Immigrant taking sanctuary in Amherst church gets treated for ‘life-threatening’ condition at Cooley Dickinson in Northampton

Lucio Pérez, a Guatemalan father of four who has been living in sanctuary at the First Congregational Church in Amherst since October 2017, left the church to be treated at Cooley Dickinson Hospital in Northampton for a life-threatening condition, according to a statement from Pioneer Valley Workers Center and Jobs with Justice organizer Rose Bookbinder.

“Lucio has been, and continues to be, in sanctuary here,” said Rev. Vicki Kemper, pastor of First Congregational Church, United Church of Christ said. “He had no intention of leaving the safety of the church, and he went to the hospital by ambulance only after a doctor examined him and determined that he needed emergency medical care. He has been anxious to return to the church, where he continues to await the resolution of his case,  as soon it was medically safe for him to do so.”

Northampton Mayor David Narkewicz, Kemper, 10 members of the clergy, and more than 20 cars filled with supporters accompanied Pérez on his trip back from Northampton to Amherst, according to the statement. He returned at 12:30 p.m., according to the statement.

Mayor Narkewicz stated, “I’m proud that Lucio was able to receive outstanding medical care in the City of Northampton at Cooley Dickinson Hospital. I’m also proud to stand with Lucio and other immigrant workers in keeping with our values as a sanctuary city.”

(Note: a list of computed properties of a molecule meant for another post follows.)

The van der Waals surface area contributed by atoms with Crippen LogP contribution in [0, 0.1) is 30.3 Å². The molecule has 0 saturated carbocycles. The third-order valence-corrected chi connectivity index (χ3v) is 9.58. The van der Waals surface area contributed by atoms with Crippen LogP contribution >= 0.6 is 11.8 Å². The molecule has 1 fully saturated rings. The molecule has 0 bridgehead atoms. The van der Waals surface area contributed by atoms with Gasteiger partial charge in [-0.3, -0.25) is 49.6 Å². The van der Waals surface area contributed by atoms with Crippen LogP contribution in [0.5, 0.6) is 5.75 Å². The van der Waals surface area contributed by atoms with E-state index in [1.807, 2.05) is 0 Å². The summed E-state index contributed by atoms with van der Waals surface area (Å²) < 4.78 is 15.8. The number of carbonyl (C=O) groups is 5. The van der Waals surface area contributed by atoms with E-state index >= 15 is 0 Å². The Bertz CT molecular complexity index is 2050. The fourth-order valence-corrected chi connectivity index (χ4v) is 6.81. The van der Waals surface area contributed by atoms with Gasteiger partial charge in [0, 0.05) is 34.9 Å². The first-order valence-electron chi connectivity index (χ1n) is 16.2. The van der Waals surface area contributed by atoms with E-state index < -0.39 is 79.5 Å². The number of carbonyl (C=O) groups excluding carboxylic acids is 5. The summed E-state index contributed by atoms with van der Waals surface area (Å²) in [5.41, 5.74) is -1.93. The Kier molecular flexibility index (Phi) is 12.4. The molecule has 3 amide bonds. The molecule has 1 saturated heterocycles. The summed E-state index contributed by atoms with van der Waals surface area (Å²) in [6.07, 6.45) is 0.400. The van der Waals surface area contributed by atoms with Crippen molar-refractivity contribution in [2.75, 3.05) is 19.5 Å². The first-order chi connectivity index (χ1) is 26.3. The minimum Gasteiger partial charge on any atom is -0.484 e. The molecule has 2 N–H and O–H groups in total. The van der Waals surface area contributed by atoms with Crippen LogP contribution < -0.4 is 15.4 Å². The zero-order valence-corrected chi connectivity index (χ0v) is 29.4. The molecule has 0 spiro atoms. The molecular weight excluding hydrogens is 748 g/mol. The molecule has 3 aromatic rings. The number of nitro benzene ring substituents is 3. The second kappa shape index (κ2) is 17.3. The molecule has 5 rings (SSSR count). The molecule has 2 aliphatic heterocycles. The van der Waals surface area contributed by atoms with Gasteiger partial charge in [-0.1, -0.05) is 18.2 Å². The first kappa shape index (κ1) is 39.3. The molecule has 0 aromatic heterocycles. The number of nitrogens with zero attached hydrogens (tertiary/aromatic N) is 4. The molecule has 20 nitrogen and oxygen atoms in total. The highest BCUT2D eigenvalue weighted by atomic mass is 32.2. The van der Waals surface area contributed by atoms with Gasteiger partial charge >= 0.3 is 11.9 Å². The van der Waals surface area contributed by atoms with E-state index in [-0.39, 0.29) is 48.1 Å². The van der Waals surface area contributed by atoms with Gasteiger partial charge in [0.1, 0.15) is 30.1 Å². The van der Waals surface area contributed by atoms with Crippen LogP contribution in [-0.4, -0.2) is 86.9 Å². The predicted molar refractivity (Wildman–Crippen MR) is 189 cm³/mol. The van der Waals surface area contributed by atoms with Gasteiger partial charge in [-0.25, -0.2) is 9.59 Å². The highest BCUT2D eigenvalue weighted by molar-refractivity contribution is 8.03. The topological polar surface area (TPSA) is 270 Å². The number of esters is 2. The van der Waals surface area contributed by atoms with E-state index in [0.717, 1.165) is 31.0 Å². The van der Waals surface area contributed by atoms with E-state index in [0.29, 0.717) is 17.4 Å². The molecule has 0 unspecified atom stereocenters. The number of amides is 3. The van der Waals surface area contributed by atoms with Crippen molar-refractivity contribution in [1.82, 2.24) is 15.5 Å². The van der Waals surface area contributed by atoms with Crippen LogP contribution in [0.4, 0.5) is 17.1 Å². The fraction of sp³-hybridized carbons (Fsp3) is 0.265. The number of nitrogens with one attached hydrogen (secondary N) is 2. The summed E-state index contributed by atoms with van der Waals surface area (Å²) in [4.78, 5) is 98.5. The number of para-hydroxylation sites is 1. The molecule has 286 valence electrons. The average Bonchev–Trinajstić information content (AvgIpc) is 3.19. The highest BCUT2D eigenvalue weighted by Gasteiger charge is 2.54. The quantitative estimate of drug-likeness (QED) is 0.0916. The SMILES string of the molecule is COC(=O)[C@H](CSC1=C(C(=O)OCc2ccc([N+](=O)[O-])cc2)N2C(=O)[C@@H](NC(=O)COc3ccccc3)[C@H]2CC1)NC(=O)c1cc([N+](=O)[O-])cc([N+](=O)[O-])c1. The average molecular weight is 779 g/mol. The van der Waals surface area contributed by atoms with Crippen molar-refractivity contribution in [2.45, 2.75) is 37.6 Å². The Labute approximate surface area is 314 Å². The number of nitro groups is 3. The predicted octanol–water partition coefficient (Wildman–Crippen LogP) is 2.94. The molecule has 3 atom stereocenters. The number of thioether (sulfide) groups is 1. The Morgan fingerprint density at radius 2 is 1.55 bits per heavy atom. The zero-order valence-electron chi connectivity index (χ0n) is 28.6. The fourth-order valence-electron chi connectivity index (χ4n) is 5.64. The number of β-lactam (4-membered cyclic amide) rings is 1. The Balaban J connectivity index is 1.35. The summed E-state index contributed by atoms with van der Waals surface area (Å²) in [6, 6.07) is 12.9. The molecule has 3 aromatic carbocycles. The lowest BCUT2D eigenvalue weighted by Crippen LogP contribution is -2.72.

Narkewicz recently pledged to stand by undocumented immigrants in his city during a May 1 press conference on the steps of Northampton City Hall and promised to support initiatives such as allowing undocumented immigrants to vote in local elections.

Pérez’s case is pending at the Bureau of Immigration Appeals and a Stay of Removal is also pending with Immigration and Customs Enforcement (ICE), according to Bookbinder.  Lucio has lived in the United States for 19 years, working first in a Delaware chicken processing plant before moving to Springfield in 2009.  He has three children who are United States citizens and was the family’s primary breadwinner, employed as a landscaper, Bookbinder wrote in her statement.

“Lucio’s strength and leadership in fighting to keep his family together in the face of deportation has inspired thousands throughout Western Massachusetts and beyond to continue to organize for a better world,” said Bookbinder.

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